Shaped by taste or social pressure? The champagne glass
Until the late 20th century, the market for champagne glasses was divided between two distinctly different forms. The first was the tall ‘flute’ glass, sometimes straight-sided, sometimes curved with a narrow rim; the second the saucer or coupe shape. In different countries at different times one or other form predominated. Only in the 1980s did the so-called ‘tulip’ glass with a wider flared bowl than the flute and a tapered mouth become generally popular, though in common usage it has replaced neither of the older forms. But what accounts for these changes and their national variations? What is the balance between oenological considerations, including changes in the style and taste of the wine, and socio-economic factors?
The glass, a reflection of the tastes of champagne consumers
Wine from the cold northern French region of Champagne has always had a tendency to referment spontaneously in barrel as temperatures rose in spring. The carbon dioxide thus created generated the ‘bubbles’ that characterise sparkling wine (and other drinks such as cider and beer). Such secondary fermentation was neither understood nor adequately controlled in the 18th and early 19th century but improved wine-making techniques in France and stronger bottles (developed from the 17th century invention of the ‘English’ bottle) made highly effervescent sparkling wines both possible and popular by the 1850s.
Before then there is little evidence for a dedicated champagne glass shape. The first dedicated glass – described by the English statesman Benjamin Disraeli as ‘a saucer of ground glass mounted on a pedestal of cut glass’–was introduced in Britain in the 1830s. This shape became fashionable in the 1840s in Britain because it showcased the foam produced by the newly effervescent wine. The disadvantage of the saucer shape is that the aromatics of the wine are quickly lost. For that reason French wine-makers and connoisseurs continued to urge the use of a tall flute glass until the end of the 19th century and beyond. The saucer shape also allows the bubbles which drive the alcohol into the bloodstream to dissipate and this may have been a factor in its favour in countries such as Britain which prized physical and emotional control. By the end of the 19th century, however, the saucer glass was widely used across much of Europe – including France. This glass was subject to frequent changes of decoration and detail – for instance the fashion for hollow stems which, despite the difficulty of cleaning them properly, was to be found throughout the first half of the 20th century.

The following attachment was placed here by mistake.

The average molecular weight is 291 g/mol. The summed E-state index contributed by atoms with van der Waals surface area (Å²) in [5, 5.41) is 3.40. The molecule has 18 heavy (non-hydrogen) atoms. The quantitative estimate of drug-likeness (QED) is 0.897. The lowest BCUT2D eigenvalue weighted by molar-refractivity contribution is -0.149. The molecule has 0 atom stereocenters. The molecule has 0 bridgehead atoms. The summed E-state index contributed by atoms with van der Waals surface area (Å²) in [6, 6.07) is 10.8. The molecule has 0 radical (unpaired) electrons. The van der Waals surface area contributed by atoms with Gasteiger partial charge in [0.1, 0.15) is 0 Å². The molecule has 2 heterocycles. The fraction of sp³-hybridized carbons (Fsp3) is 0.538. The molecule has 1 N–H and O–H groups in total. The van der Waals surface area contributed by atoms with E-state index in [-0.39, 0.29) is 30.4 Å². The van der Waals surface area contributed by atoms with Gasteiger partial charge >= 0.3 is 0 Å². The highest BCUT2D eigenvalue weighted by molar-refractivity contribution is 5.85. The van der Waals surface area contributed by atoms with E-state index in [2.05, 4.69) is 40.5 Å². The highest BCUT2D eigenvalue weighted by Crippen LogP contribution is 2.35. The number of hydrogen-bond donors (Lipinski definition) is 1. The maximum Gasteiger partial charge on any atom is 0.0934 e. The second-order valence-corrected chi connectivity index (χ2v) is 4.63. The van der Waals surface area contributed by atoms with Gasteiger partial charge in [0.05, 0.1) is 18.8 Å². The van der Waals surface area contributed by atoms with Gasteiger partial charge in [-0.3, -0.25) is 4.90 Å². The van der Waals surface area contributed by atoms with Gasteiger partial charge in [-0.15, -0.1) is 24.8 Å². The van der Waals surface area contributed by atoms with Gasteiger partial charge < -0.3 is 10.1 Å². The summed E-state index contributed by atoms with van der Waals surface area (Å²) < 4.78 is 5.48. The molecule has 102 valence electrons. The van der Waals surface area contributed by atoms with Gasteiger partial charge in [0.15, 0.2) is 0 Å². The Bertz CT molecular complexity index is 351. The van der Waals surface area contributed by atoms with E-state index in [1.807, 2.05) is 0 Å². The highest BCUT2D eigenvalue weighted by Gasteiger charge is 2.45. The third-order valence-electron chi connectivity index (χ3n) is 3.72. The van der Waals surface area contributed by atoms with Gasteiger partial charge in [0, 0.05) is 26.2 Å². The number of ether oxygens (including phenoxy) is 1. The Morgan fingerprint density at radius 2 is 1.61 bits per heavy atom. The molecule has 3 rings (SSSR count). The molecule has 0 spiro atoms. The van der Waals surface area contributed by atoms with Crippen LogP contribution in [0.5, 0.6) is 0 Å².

A social marker on the table
In the mid-19th century, not only the style but also the role of champagne changed. From the 1860s onwards it became steadily drier across most of Europe (though not Russia). This was partly a consequence of its increasing usage by Britain’s newly prosperous middle class as a ‘dinner wine’ to accompany savoury dishes. The dinner table itself became a place to display possessions and status. Sets of matched glasses dominated the table and the distinctive saucer shaped champagne glass (and the equally distinctive champagne bottle) became powerful markers of economic and social capital.